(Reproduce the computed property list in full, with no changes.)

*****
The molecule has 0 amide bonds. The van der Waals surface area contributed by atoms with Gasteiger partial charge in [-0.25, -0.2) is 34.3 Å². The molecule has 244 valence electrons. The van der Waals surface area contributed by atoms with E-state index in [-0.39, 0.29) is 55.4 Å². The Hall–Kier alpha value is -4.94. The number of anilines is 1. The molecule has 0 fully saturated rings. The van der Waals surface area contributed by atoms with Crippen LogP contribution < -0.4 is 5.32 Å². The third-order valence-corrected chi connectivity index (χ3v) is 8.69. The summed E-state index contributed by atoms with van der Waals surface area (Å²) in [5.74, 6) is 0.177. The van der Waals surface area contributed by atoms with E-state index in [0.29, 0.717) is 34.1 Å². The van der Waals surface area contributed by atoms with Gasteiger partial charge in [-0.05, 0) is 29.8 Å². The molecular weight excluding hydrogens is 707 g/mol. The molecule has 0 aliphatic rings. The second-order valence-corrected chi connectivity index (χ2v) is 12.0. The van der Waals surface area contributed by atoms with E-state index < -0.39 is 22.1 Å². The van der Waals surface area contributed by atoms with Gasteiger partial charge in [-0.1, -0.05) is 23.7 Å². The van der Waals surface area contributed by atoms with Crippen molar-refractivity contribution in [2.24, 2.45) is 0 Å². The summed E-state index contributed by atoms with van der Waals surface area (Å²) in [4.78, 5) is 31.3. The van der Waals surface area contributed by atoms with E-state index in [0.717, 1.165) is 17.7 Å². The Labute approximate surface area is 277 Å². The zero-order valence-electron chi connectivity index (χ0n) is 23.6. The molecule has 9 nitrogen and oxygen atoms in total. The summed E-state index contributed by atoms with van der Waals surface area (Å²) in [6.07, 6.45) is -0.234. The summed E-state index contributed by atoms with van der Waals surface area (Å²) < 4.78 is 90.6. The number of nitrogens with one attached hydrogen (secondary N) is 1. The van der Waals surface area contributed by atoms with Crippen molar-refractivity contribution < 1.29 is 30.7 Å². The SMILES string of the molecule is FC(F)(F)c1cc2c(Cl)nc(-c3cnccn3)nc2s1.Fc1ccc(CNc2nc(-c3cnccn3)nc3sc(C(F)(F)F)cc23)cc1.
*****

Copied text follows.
The molecule has 0 amide bonds. The van der Waals surface area contributed by atoms with Gasteiger partial charge in [-0.25, -0.2) is 34.3 Å². The molecule has 244 valence electrons. The van der Waals surface area contributed by atoms with E-state index in [-0.39, 0.29) is 55.4 Å². The Hall–Kier alpha value is -4.94. The number of anilines is 1. The molecule has 0 fully saturated rings. The van der Waals surface area contributed by atoms with Crippen LogP contribution < -0.4 is 5.32 Å². The third-order valence-corrected chi connectivity index (χ3v) is 8.69. The summed E-state index contributed by atoms with van der Waals surface area (Å²) in [5.74, 6) is 0.177. The van der Waals surface area contributed by atoms with E-state index in [0.29, 0.717) is 34.1 Å². The van der Waals surface area contributed by atoms with Gasteiger partial charge in [-0.05, 0) is 29.8 Å². The molecular weight excluding hydrogens is 707 g/mol. The molecule has 0 aliphatic rings. The second-order valence-corrected chi connectivity index (χ2v) is 12.0. The van der Waals surface area contributed by atoms with E-state index < -0.39 is 22.1 Å². The van der Waals surface area contributed by atoms with Gasteiger partial charge in [-0.1, -0.05) is 23.7 Å². The van der Waals surface area contributed by atoms with Crippen molar-refractivity contribution in [2.24, 2.45) is 0 Å². The summed E-state index contributed by atoms with van der Waals surface area (Å²) in [4.78, 5) is 31.3. The van der Waals surface area contributed by atoms with E-state index in [0.717, 1.165) is 17.7 Å². The Labute approximate surface area is 277 Å². The zero-order valence-electron chi connectivity index (χ0n) is 23.6. The molecule has 9 nitrogen and oxygen atoms in total. The summed E-state index contributed by atoms with van der Waals surface area (Å²) in [6.07, 6.45) is -0.234. The summed E-state index contributed by atoms with van der Waals surface area (Å²) < 4.78 is 90.6. The number of nitrogens with one attached hydrogen (secondary N) is 1. The van der Waals surface area contributed by atoms with Crippen molar-refractivity contribution < 1.29 is 30.7 Å². The SMILES string of the molecule is FC(F)(F)c1cc2c(Cl)nc(-c3cnccn3)nc2s1.Fc1ccc(CNc2nc(-c3cnccn3)nc3sc(C(F)(F)F)cc23)cc1.